Photo credit: Murray Rosenblith
How can you not love an event that bills itself as a combination 5K and dabke party? I ran this race two years ago, missed it last year, and was thrilled to be running it again. It’s less a race than a community celebration . . . for Brooklyn’s Palestinian-American community, primarily, but also the larger Arab community, the Muslim community, Jewish peace activists and various and sundry other folks. While I was shamefully lax in my fundraising this year (by which I mean, I didn’t fundraise at all), other participants raised thousands of dollars for mental health services for kids in Gaza.
The first indication that this race is going to be a little different is the fact that a “light breakfast” (I’m quoting from the official schedule of events) is served beforehand. The starting time is approximate – hey, it starts when it starts – and so is the distance. Two years ago, we ran a smidgen over 3 miles; this year, we ran a full 3.3 mile loop of the part. There are more walkers than runners, and even among the runners, it was evident from the starting area chatter – “I hope I can finish . . . how will we know how far we’ve gone?” – that many were running their first 5K. (Or better – given the vagueness of the course measurement – their first 5ishK.) Continue reading
Donald James Ewing, Jr. – January 7, 1931 – March 9, 2018
My father slipped away two weeks ago today, while I held one of his hands and my mother held the other. I detest euphemisms generally, and I especially detest those that pretend to soften death’s bluntness. But in this case, “slipped away” seems about right. One moment he was breathing – a bit of a rattle in his throat, nothing loud or harsh – and then he wasn’t.
How do you recognize the last of something: winter’s last snowfall, summer’s last swallow, your father’s last breath? Lasts don’t trumpet their significance, the way firsts do. They can only be known after the fact, negatively, through the slow accretion of absence.
In other words: they slip away. Continue reading
This race, sponsored by the best running club ever, is a President’s Day weekend tradition. Its official name alludes to the legendary honesty of Brooklyn battler (and father of our country) George Washington. Its unofficial name – “the race for the hardcore” – alludes to the fact that mid-February can be a pretty miserable time of year for three full loops of Prospect Park.
Not yesterday, though. The snow that had fallen overnight was already melting in the bright sun and 40-something temperatures, and the park roads were mostly – but not entirely – clear of slick spots by the race’s 10 am start. Conditions, in other words, were perfect: comfortable, but just sloppy and slick enough to justify taking it easy.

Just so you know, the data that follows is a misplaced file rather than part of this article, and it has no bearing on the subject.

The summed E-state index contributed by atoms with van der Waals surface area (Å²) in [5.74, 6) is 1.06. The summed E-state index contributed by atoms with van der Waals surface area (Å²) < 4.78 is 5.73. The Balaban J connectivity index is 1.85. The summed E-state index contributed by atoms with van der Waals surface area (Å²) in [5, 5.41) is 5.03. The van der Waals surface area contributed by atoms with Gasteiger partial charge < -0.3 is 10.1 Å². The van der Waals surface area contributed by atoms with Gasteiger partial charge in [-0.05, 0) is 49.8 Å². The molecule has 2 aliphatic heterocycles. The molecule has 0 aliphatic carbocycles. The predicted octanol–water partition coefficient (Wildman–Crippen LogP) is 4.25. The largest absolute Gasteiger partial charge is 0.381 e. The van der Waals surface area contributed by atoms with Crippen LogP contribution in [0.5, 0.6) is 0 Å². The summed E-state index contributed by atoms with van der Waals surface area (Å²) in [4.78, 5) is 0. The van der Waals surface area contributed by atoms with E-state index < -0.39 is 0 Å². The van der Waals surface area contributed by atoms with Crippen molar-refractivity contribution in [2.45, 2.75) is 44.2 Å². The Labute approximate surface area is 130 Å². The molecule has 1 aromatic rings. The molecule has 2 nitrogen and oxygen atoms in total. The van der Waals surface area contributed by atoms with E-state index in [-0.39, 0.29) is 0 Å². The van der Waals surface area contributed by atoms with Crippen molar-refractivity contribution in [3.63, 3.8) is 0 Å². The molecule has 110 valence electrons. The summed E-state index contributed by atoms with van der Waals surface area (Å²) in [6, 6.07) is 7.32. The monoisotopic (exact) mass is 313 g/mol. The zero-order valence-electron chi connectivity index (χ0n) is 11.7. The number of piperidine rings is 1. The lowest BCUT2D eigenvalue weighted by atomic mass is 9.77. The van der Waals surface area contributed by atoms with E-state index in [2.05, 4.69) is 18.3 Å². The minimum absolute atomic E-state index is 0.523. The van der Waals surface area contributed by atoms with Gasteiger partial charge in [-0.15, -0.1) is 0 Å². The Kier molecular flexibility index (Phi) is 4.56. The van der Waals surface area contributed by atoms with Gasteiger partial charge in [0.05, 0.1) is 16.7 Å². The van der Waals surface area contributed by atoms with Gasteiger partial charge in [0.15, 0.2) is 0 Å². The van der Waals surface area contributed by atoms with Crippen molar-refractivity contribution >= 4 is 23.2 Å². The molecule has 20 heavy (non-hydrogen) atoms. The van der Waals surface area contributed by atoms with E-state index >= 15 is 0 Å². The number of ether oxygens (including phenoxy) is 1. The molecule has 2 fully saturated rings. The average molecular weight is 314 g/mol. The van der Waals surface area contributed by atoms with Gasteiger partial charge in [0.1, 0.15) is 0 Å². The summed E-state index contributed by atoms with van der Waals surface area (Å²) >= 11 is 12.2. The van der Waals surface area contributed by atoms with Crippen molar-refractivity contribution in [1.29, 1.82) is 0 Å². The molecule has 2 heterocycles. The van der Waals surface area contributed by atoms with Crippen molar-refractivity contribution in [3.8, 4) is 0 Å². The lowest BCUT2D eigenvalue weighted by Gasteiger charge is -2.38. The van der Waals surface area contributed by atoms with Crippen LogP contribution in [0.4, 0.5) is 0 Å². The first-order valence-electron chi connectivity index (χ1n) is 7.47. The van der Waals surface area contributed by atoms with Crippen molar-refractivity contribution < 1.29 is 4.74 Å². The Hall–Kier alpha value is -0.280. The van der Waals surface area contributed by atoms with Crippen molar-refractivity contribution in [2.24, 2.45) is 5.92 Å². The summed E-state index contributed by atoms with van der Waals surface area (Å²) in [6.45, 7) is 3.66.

More races should come with built-in excuses. Continue reading
This is a continuation of my walk down cancer’s memory lane. Ten years ago today, I was sitting in a meeting to plan another meeting when my phone vibrated with a call from my breast surgeon’s office.
An observation: trying to follow the discussion in a work meeting when your phone holds an unopened voicemail from your surgeon is a great focusing exercise that I pretty much failed.
I’m not sure where I listened to the message – did I duck into the bathroom? a stairwell? I very much doubt I waited until I was back in my office – and I don’t remember the exact words, only the gist.
MRI results. Suspicious. More tests. Continue reading
Seen (in front of my own nose) along Flatbush Avenue
Rainy days like today call for a warm blanket, a hot drink and – street art. This is a continuation of a series of posts capturing wall posters with cryptic – sometimes unsettling – sayings slapped up around Brooklyn. One reader commented that they look like “humongous fortune cookie fortunes, but with disturbing messages from a dystopic society,” which is an apt description.
Here are some new (or newish) examples that I’ve come across on runs over the last few months. Continue reading
Having allowed this blog to lie fallow for an embarrassingly long time, I was struggling with bloggers’ block; each day that passed simultaneously raised the stakes and worsened my paralysis. Surely I owed readers an explanation, or at least an especially insightful post. Something, you know, about the passage of time, good-bye-and-good-riddance-2017/you’d-better-be-better-2018 – why else had I staged that photo with a glittery “Happy New Year” tiara in a pile of dirty snow? – but it couldn’t be lame and trite, it called for a light touch and wry humor and blah blah blah.
And so a week went by. And another. And another.
Then, on January 15, an extremely kind and thoughtful reader sent me an email message congratulating me on my 10-year “cancerversary.” She had read my 2015 post on the topic of cancer anniversaries, and remembered both the date and that this marked a decade for me.
I had forgotten. Continue reading
Almost halfway there . . . runners closing in on the 20K mark in Greenpoint
For three years now, I’ve compiled a spectator’s guide to the NYC marathon. Sometimes, I even take my own advice. Here’s a belated race report, of sorts, from someone who did not run – but nonetheless spent the entire day (from a little after 7 in the morning until nearly 7 at night) along, or in proximity to, the course.
I love marathon morning. I love it even more now that the first Sunday in November is also the first day of standard time, which lets me bounce out of bed, linger over my coffee while the sky lightens, and still head out at a ridiculously early hour. By 7 am, I had my running shoes on and was heading down to Fourth Avenue for my traditional run-the-course-backwards jog from Park Slope to Bay Ridge. Continue reading